- Addressing uncertainty and potential benefit: ICER will use different models to account for the potentially curative impact of SSTs by introducing both optimistic and conservative scenarios to determine a possible range of treatment benefit. It will create a dedicated section of its reviews to expand discussion around uncertainties and controversies. This section may include a discussion on the number of years a treatment will need to be sustained to reach cost-effectiveness thresholds (think on it as an ROI measure of sorts) and commentary around the uncertainties of the modeling.
- Additional domains of “value” added to ALL ICER reviews (not just SSTs): To consider benefits and disadvantages of new treatment options, an independent appraisal committee will vote to determine value based on three new metrics. These include the therapy’s potential: 1) advantages versus risks, 2) ability to increase access to future treatments, and 3) risk of precluding future treatments, if it is unsuccessful (imagine a scenario in which a gene therapy doesn’t work and a patient couldn’t take another intervention).
- ICER will apply the 3% discount to both health outcomes and costs: ICER isn’t changing its reference case applying the standard discount rate to all drugs, including SSTs.
- Hypothetical “shared savings” scenarios to model cost-offsets: If curative, SSTs may hold great potential to “bend the healthcare cost curve” by offsetting traditional costs of care. And, ICER is putting two scenarios in place to model these potential cost offsets. The first scenario will model 50% of the lifetime health system cost offsets back to the health system (insurers). The second scenario will assign cost offsets entirely to the new treatment, but cap them at $150,000 per year. Both scenarios could potentially undervalue the long-term savings and value of new treatments.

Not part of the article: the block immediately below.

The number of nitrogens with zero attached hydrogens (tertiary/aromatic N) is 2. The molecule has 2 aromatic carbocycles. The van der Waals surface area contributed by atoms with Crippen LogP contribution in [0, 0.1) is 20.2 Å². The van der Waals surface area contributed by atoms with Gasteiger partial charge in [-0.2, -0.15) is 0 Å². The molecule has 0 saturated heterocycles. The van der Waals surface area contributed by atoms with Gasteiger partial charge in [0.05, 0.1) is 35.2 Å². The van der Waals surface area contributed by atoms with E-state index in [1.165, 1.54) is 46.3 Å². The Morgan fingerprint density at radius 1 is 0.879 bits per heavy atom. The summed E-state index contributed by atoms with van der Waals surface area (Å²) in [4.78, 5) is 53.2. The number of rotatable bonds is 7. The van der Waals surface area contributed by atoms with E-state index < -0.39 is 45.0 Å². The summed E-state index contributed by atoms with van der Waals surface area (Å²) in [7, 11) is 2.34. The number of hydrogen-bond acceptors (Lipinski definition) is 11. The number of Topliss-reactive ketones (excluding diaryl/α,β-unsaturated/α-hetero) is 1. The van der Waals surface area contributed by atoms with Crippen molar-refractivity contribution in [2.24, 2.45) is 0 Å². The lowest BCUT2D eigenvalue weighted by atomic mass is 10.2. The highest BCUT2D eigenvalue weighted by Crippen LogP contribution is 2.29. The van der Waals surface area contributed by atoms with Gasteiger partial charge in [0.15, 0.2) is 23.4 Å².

Much of the adapted methodology – including whether to use the adapted framework in the first place -- points to the need for increased engagement from manufacturers. Developers who are working on candidates beyond gene therapies and CAR-Ts, should pay attention to the new “domains of value.” These are what ICER is calling “the value of choice among treatments”, the value of options to additional treatment, and the benefit/disadvantage of not being able to receive additional treatment if the therapy is unsuccessful (as is a concern in some potential therapies).
The new methodology also raises the profile of discussions on health system cost-offsets, which have traditionally been a less visible part of the public discourse on drug pricing. Manufacturers will need to refine and clearly delineate how they differentiate against alternative treatment options with health economics arguments at the ready.
Who wrote this? The managing editor of TWTW is Randi Kahn, who desperately wants llama therapy. Syneos Health Communications' Reputation & Risk Management Practice is a team of healthcare communications consultants, policy-shapers and crisis response specialists. We provide unique solutions to the evolving communications challenges in today’s healthcare industry, using evidence-based approaches to help our clients successfully navigate the most sensitive of situations.
Got thoughts? Contact Randi